First Kill – Janet Shell Anderson
Shakespeare said it – “First kill all the lawyers.” I don’t like hearing about dead lawyers, makes me nervous. I’m Charlie Standing Soldier, twenty-nine, a Lakota, an attorney.
Byron D. was a lawyer, a good one I guess. He died on a day just like this, right in this spot on Highway 44, shot in the leg. He crawled out of his car, bled to death in the ditch. The village of Wambli is just over the hill. I live there in what used to be his house. He’s been dead since January 31, 1976, died before I was born. This was back in the bad times on the rez, Wounded Knee in the 70’s, AIM, the FBI, all that. One guy copped to accessory to second degree; one was a juv. Neither did much time for killing Byron. Two others weaseled out. Some are relatives of mine. Nobody in Wambli says much about it.
Snow is heavy along the road; the sky, terrible. Driving’s a nightmare.
People in Wambli say there’s a ghost car drives this road. Sometimes people see a man in the ditch, alive. When they get out to help, no one’s there. But there’s blood, especially if there’s a heavy snowfall, like that day, blood in the ditch, on the bank, on the road.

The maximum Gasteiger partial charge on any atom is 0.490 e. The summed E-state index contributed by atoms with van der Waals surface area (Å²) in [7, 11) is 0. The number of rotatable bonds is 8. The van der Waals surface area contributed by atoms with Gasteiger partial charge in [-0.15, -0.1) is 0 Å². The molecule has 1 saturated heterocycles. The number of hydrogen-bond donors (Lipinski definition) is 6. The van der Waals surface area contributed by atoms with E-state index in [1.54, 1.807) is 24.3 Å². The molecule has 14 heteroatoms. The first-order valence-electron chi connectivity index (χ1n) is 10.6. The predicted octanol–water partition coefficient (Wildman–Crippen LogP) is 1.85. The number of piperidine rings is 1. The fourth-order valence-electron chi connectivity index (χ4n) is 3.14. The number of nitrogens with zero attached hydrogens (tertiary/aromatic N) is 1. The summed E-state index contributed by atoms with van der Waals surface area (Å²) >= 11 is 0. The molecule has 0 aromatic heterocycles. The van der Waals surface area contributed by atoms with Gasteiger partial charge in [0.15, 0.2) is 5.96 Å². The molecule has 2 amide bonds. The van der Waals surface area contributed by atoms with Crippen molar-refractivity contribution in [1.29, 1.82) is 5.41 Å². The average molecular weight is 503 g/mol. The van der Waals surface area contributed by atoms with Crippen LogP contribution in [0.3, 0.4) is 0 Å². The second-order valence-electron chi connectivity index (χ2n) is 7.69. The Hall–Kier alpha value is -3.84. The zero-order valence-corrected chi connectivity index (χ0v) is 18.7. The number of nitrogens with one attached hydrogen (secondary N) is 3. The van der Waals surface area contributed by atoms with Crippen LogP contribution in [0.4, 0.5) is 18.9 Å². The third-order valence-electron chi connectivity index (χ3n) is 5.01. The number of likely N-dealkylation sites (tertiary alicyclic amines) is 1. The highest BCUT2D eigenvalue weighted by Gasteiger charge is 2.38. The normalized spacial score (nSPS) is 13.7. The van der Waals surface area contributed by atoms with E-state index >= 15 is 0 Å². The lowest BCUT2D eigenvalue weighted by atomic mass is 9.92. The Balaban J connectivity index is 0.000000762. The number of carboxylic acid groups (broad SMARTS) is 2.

I hear thunder even though it’s snowing. Booming. My car skids on ice, and I fight the skid but whirl toward the ditch. The impact is horrible.
I’m upside down, my nose, mouth bleeding, blood on my hands, legs. Getting out of the car is murder. I don’t know how much I’m hurt, but something’s wrong. My leg is numb in a way that seems bad.
He’s right there on the snow bank, lying on his side, looking at me. He looks like my cousin. That’s a surprise; I never saw a picture of Byron. Dark-eyed, intent, he looks like a prosecutor. I crawl up and put my arms under his armpits, try to lift him. He’s dead weight. My leg can’t stand much of this.
“Why’d they do it?” I ask.
“I can’t say,” he answers.
Itis snowing worse, and the sky is terrible.
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Janet Shell Anderson is currently nominated for the Pushcart Prize for fiction and the Micro Prize for short fiction. Her work has appeared in Vestal Review, The Grey Sparrow Press, LITSNACK, Gemini Magazine, Convergence, The Citron Review, and other publications. She often writes about the Oglala Lakota Pine Ridge Indian Reservation in South Dakota and is an attorney.